This is one of three adult jails in the area. Wayne County operates the largest jail system in the State of Michigan. In addition to Baird, there is the Old Wayne County Jail and the William Dickerson Detention Facility.

This jail is newer and in some ways, cleaner, than others. But it has many of the problems that are prevelent in other urban jails. As a social worker I occassionally visit detention facilities and, frankly, I’ve seen better. The process for visits is very chaotic and traumatizing to both the inmates and the family members. Staff are rude to visitors, professionals (like myself) who are entering the facility on business, and even to each other.

She even included a picture.

The facility also has 9 reviews, and 2.9 stars, on Google. Those reviews are much less informative.

Another Wayne County Jail division, the William Dickerson Detention Facility, doesn’t appear to be reviewed on Yelp, but has 7 reviews, and 2.9 stars, on Google. These reviews are also less informative and more in the variety of “this place sucks.”

Cook County Jail, which this blog has covered before, has an impressive 53 reviews on Google. But still only 2.9 stars. It has 11 reviews and around 2.5 stars on Yelp. As with the Detroit jails, Cook County Jail’s reviews on Yelp are actually fairly informative and well written.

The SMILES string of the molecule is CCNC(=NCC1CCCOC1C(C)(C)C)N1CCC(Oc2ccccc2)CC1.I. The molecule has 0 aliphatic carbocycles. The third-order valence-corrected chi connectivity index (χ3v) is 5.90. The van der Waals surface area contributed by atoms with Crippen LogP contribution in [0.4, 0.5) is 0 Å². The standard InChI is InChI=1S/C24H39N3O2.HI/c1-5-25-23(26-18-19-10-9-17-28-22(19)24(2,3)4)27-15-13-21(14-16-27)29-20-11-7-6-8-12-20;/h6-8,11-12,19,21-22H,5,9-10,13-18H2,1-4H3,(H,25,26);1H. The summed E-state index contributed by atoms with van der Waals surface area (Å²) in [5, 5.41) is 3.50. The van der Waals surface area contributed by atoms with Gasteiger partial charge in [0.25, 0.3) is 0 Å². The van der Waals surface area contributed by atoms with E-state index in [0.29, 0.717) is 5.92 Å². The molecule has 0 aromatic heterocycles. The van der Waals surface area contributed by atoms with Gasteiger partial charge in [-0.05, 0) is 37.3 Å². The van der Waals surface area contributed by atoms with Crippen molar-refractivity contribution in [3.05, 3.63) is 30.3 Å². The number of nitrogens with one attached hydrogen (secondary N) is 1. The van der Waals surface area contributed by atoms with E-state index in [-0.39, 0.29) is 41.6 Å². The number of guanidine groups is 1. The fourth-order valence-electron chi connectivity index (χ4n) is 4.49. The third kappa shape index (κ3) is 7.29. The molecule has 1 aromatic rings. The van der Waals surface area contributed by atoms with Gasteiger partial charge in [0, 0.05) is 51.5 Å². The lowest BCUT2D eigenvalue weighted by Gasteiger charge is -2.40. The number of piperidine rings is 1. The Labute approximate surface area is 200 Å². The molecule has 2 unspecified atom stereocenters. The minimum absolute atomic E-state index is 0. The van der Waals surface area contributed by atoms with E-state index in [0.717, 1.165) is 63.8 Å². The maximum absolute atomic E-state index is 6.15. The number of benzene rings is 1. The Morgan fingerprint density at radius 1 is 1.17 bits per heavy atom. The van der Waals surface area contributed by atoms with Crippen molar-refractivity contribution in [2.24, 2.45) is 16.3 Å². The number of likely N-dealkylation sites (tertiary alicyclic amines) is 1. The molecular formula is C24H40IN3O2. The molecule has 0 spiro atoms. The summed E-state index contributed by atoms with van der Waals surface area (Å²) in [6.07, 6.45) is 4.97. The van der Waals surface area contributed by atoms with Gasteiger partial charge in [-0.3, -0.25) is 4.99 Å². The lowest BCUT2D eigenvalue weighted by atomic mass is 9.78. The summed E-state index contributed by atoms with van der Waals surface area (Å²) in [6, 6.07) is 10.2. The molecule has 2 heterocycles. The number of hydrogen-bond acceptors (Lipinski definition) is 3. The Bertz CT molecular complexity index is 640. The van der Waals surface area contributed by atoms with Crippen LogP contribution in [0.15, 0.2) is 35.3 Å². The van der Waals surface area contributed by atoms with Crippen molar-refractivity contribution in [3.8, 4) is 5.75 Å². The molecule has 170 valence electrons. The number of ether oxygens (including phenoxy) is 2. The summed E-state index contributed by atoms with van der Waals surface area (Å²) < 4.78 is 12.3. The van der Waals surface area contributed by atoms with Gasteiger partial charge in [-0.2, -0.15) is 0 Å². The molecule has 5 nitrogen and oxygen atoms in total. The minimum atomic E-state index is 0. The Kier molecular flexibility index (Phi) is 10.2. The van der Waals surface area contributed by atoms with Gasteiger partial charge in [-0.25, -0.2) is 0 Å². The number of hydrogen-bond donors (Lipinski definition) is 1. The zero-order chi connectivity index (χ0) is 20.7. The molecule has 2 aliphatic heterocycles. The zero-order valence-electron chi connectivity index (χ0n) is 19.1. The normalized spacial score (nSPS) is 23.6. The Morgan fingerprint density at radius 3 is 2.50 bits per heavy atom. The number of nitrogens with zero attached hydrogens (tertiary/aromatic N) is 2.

UPDATE: The Marshall Project also has an article on this topic this morning.

DOJ Says: Search Warrants for Cell-Site Simulators

This week, the Department of Justice issued an important “enhanced policy for use of cell-site simulators” (also known as stingrays, triggerfish, or IMSI catchers). The document essentially admits what many have criticized about the devices—that they “force every cell phone in a region to connect to them; so if a government stingray drives past your office, it will collect the signal of your phone as well as the government’s target.” In the DOJ’s words: “When used to locate a known cellular device, a cell-site simulator initially receives the unique identifying number from multiple devices in the vicinity of the simulator. Once the cell-site simulator identifies the specific cellular device for which it is looking, it will obtain the signaling information relating only to that particular phone. When used to identify an unknown device, the cell-site simulator obtains signaling information from non-target devices in the target’s vicinity for the limited purpose of distinguishing the target device” (emphasis added).